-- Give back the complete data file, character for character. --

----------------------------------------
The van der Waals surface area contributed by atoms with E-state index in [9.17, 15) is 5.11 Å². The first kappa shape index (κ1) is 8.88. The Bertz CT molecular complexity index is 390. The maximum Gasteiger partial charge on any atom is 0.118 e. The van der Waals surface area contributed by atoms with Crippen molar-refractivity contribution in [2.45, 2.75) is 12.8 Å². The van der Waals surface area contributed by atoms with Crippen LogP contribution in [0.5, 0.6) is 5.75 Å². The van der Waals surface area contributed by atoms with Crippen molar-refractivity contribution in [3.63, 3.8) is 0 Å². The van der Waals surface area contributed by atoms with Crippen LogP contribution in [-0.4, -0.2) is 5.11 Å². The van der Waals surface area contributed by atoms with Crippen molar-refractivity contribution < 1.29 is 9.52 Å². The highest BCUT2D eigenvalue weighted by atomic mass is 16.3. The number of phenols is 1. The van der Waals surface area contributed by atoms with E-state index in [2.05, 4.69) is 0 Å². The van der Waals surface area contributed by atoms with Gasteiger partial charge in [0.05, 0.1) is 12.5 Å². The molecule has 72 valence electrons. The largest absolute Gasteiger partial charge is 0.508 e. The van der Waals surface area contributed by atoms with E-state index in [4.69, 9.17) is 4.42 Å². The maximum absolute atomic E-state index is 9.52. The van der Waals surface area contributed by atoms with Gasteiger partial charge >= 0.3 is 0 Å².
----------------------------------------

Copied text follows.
The van der Waals surface area contributed by atoms with E-state index in [9.17, 15) is 5.11 Å². The first kappa shape index (κ1) is 8.88. The Bertz CT molecular complexity index is 390. The maximum Gasteiger partial charge on any atom is 0.118 e. The van der Waals surface area contributed by atoms with Crippen molar-refractivity contribution in [2.45, 2.75) is 12.8 Å². The van der Waals surface area contributed by atoms with Crippen LogP contribution in [0.5, 0.6) is 5.75 Å². The van der Waals surface area contributed by atoms with Crippen molar-refractivity contribution in [3.63, 3.8) is 0 Å². The van der Waals surface area contributed by atoms with Crippen LogP contribution in [-0.4, -0.2) is 5.11 Å². The van der Waals surface area contributed by atoms with Crippen molar-refractivity contribution < 1.29 is 9.52 Å². The highest BCUT2D eigenvalue weighted by atomic mass is 16.3. The number of phenols is 1. The van der Waals surface area contributed by atoms with E-state index in [2.05, 4.69) is 0 Å². The van der Waals surface area contributed by atoms with Gasteiger partial charge in [0.05, 0.1) is 12.5 Å². The molecule has 72 valence electrons. The largest absolute Gasteiger partial charge is 0.508 e. The van der Waals surface area contributed by atoms with E-state index in [4.69, 9.17) is 4.42 Å². The maximum absolute atomic E-state index is 9.52. The van der Waals surface area contributed by atoms with Gasteiger partial charge >= 0.3 is 0 Å².